Sweet Vernal grass grows primarily as a winter annual and occasionally as a perennial cool-season grass. It gives off a distinctive, sweet-smelling odor when mature which can give hay a sweet smell.
However, this plant has little nutritional value and can actually become a weed of hay fields and pastures. It grows approximately 2 feet tall and produces spikes of brownish-yellow seed heads in April and May. It is one of the earliest grasses to produce a seed head in our area.
Under certain conditions sweet vernal grass in hay can be toxic to livestock. It contains coumarins similar to a chemical compound found in sweet clovers. This is what gives the plant its sweet vanilla-like odor. When grass hay is processed or exposed to conditions of excess moisture, coumarin converts to a toxic metabolite by fungal-type microorganisms.
Therefore, the risk for toxicity is most likely when moldy hay that contains large quantities of sweet vernal grass is fed to livestock. Fields containing large quantities of sweet vernal grass can still be harvested for hay, but measures should be taken to minimize the risks of hay to become moldy.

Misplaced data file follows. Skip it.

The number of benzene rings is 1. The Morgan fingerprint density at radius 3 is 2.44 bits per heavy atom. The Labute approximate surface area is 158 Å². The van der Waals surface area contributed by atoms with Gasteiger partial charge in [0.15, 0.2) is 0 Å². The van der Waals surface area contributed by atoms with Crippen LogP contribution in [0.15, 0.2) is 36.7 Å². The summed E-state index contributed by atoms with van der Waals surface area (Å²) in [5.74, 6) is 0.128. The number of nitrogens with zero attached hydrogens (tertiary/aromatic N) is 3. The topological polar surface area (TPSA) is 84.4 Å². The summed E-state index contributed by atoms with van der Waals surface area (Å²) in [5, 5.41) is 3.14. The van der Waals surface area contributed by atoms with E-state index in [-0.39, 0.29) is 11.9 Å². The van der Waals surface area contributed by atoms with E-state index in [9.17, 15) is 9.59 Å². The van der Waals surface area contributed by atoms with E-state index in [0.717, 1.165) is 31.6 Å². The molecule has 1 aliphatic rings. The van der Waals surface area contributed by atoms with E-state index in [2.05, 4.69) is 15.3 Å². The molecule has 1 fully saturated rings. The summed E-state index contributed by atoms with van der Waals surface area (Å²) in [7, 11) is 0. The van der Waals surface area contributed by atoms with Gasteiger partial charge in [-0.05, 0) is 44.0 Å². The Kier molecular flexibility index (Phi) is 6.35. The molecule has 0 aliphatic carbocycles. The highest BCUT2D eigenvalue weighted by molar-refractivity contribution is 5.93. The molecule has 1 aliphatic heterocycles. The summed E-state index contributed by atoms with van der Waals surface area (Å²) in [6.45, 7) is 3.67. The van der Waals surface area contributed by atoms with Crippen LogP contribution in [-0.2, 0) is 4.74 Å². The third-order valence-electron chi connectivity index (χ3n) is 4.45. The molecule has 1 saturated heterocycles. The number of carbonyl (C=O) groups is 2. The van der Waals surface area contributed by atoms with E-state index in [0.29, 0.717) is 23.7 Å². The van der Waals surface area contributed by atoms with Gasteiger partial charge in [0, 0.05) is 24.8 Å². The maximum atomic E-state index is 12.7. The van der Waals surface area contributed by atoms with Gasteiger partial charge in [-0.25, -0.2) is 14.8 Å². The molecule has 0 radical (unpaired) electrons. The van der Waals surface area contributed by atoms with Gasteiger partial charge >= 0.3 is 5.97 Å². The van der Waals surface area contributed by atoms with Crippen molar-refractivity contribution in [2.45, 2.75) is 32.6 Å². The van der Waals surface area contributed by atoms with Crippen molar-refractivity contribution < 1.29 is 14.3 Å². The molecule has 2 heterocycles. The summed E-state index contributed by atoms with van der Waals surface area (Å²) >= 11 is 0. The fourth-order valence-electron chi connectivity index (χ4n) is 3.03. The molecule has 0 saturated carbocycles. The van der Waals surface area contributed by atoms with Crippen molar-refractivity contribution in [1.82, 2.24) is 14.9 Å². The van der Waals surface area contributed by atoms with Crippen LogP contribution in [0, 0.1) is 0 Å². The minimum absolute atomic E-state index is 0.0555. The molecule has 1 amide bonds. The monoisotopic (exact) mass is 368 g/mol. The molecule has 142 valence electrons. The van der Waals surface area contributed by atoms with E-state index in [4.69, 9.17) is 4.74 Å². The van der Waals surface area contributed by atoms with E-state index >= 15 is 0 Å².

If bales develop a potential problem with molds and it is still necessary to use them as a feed source, then dilute contaminated hay with alternative hay sources that do not contain sweet vernal grass or use other feed supplements.
High populations of sweet vernal grass are most likely an indicator of poor stands of the desirable cool-season forage grasses. Field conditions that contain thin forage stands provide an opportunity for sweet vernal grass to germinate, particularly during the fall and late winter months.
Control strategies such as clipping field areas containing sweet vernal grass before seed heads can mature are not feasible. The best long-term solution is to implement management practices that will thicken the stand of desirable forage species such as interseeding or use of renovation methods.
In many cases, improving the soil fertility will improve the competitiveness of the desirable cool-season grasses against this plant species. The first thing on my soil fertility check list is pH, which measures the acidity of the soil.
Ideally, we would like to see our grassland soils slightly acid, with a pH around 6.4, with 7.0 being neutral and lower pH’s being more acidic. It is not uncommon for soil pH to be around 5.4, which is a soil acidity level that will tend to favor non-productive grasses like sweet vernal and not more productive grasses like orchardgrass.
To raise soil pH, apply lime. How much? That depends on your current soil pH and you don’t know that without a soil test. The WVU soil testing lab analyzes samples free of charge and mailer kits are available at the Extension Office.